Pakistan’s upcoming election: Will the next government be able to achieve economic stability?

Islamabad, Pakistan Election

Islamabad, Pakistan – The Stakes of the Upcoming Elections

As Pakistan prepares to go to the polls on Thursday, the significance of this election cannot be overstated. The future of the country’s economy hangs in the balance, with nearly two years of political instability and a looming debt crisis at stake.

Former Prime Minister Imran Khan is currently in jail, and his party, Pakistan Tehreek-e-Insaf (PTI), is facing crackdowns from the authorities. On the other hand, the previously imprisoned and exiled former Prime Minister Nawaz Sharif is back in the running, along with candidates from various political ideologies.

With nearly 40 percent of the population living below the poverty line and inflation soaring, the need for a stable and effective government has never been more urgent for Pakistan’s 241 million people.

Last June, Pakistan was on the verge of default, with foreign reserves plummeting to $4.4bn and the currency losing more than 50 percent of its value against the US dollar. A bailout package from the International Monetary Fund (IMF) was secured just in time, but the country still faces significant economic challenges.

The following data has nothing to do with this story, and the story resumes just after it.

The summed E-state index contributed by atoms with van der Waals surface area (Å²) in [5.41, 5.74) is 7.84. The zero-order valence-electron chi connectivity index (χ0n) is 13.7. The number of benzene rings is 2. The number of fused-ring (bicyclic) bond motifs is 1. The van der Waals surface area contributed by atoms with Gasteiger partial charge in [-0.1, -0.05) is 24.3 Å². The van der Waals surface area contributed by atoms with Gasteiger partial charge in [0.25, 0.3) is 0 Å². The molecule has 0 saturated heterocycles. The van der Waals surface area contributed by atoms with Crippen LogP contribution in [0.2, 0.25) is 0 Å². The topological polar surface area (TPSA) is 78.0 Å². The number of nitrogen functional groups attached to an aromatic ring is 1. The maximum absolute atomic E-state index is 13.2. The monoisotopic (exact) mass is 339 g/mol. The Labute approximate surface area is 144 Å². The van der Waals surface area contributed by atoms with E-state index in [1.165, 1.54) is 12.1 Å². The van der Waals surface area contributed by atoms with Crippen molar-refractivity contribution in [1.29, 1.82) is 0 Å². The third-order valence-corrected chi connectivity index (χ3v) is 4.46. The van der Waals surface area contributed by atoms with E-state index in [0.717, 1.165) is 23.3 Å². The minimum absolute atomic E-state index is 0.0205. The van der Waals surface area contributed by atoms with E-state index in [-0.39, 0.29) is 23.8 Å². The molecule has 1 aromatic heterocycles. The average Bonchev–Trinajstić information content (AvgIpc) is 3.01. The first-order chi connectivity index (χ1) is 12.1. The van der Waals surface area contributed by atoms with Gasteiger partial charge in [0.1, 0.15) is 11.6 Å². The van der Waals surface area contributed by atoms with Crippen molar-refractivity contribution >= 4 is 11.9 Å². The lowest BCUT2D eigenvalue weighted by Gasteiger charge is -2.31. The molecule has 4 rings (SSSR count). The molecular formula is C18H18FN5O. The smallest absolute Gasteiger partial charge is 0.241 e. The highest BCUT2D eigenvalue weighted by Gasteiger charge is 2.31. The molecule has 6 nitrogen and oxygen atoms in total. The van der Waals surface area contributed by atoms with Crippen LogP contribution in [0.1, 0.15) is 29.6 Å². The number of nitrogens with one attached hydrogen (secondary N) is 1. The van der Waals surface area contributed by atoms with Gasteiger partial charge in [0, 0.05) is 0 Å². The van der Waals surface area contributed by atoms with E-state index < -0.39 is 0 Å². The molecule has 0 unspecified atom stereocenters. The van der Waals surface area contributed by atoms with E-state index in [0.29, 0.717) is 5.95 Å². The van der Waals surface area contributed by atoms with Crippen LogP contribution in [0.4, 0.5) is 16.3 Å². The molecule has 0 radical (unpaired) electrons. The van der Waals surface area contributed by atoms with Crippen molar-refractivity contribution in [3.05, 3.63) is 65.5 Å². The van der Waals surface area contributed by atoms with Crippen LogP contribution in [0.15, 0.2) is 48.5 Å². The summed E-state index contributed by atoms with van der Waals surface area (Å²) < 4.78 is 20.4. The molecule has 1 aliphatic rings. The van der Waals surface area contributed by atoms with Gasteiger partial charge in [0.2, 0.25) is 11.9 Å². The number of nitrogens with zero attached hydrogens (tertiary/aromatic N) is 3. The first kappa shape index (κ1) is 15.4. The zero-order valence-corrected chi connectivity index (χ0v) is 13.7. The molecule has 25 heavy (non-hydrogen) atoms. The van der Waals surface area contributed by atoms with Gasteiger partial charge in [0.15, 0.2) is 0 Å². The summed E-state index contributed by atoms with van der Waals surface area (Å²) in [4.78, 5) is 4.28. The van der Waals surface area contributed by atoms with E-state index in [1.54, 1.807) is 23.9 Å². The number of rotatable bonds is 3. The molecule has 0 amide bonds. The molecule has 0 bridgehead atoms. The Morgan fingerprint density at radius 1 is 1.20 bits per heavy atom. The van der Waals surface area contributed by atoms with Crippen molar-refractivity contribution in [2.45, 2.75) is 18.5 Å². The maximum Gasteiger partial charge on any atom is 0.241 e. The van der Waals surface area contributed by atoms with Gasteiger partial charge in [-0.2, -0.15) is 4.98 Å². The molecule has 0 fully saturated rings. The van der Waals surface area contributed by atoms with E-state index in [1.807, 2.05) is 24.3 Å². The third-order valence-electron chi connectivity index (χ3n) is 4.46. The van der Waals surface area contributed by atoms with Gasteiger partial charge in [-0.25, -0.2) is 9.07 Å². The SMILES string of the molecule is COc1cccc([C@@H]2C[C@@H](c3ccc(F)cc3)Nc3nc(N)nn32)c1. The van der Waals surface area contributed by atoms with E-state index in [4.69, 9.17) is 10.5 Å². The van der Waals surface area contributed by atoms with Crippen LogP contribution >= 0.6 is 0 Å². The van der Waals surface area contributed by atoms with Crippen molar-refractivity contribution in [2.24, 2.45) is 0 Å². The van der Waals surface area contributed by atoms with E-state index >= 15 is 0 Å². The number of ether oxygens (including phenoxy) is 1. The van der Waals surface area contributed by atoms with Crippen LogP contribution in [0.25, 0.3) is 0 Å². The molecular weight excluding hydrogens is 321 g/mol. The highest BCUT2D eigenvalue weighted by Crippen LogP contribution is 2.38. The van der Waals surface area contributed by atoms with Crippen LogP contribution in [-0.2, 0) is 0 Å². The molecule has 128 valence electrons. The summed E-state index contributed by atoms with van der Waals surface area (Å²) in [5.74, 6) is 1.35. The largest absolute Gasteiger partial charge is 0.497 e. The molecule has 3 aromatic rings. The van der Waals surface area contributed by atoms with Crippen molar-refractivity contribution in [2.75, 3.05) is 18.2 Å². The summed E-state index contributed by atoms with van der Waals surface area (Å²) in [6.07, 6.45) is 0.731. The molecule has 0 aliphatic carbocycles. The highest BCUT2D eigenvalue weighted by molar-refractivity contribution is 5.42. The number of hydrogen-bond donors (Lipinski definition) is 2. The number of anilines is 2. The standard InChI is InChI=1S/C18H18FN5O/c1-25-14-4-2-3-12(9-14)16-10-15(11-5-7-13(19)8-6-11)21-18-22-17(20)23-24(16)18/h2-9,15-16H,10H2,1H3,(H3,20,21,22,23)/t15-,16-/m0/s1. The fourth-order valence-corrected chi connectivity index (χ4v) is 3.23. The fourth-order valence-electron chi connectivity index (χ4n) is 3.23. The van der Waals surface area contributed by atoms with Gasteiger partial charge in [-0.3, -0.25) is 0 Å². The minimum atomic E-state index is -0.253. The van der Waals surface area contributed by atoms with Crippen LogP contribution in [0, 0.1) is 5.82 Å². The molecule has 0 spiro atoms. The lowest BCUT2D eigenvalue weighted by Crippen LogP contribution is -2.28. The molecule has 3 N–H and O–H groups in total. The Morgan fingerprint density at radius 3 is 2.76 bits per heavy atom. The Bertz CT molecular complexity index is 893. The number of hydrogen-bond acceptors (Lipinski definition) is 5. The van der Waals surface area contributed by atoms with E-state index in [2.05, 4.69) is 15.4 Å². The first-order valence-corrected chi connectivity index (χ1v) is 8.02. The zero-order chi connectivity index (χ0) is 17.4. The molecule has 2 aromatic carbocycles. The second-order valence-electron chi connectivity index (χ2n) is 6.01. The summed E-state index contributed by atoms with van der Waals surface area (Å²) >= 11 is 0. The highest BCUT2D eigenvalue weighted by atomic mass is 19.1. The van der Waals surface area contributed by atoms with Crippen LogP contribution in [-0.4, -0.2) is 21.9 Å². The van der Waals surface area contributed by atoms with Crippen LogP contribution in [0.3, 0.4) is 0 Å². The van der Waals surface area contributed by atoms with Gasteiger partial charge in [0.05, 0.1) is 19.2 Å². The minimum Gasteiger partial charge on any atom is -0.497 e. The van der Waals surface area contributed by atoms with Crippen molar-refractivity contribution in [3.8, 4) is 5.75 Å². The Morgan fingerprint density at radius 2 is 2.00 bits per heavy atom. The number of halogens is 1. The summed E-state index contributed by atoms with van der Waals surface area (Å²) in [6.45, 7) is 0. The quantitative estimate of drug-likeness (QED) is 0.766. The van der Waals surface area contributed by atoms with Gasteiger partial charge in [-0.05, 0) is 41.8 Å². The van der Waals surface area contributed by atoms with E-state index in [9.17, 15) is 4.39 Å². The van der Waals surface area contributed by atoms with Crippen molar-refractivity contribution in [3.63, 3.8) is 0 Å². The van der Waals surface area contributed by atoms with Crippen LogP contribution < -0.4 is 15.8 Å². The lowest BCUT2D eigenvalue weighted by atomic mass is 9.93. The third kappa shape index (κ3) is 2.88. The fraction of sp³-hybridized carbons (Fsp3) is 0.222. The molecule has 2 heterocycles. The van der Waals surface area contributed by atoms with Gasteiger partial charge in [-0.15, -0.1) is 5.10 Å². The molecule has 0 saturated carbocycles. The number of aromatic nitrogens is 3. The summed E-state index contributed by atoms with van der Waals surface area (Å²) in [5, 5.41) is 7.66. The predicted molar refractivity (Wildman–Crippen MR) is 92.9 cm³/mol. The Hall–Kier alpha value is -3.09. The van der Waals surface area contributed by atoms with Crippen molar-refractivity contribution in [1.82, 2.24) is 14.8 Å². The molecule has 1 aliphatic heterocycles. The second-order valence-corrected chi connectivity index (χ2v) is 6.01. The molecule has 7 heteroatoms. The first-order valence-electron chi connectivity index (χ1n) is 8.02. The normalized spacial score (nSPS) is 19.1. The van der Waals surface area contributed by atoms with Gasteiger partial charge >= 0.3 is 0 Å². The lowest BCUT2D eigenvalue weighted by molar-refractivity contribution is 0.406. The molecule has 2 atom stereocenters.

As the current IMF programme concludes in March, the winning party of the upcoming election will need to re-enter negotiations with the IMF to maintain economic stability. Economists have stressed the importance of making tough, anti-populist decisions to reduce expenses and balance the budget deficit.

Additionally, the impact of inflation over the past year and a half is another pressing issue for the incoming government. Protecting people from the side effects of stabilization policies and addressing the needs of the poor should be a top priority.

The new government will also need to outline a plan for the first 100 days, with an emphasis on expanding the tax net to improve the country’s tax-to-GDP ratio. Economic policies must steer away from a consumption-based growth model and prioritize long-term climate change mitigation and adaptation strategies.

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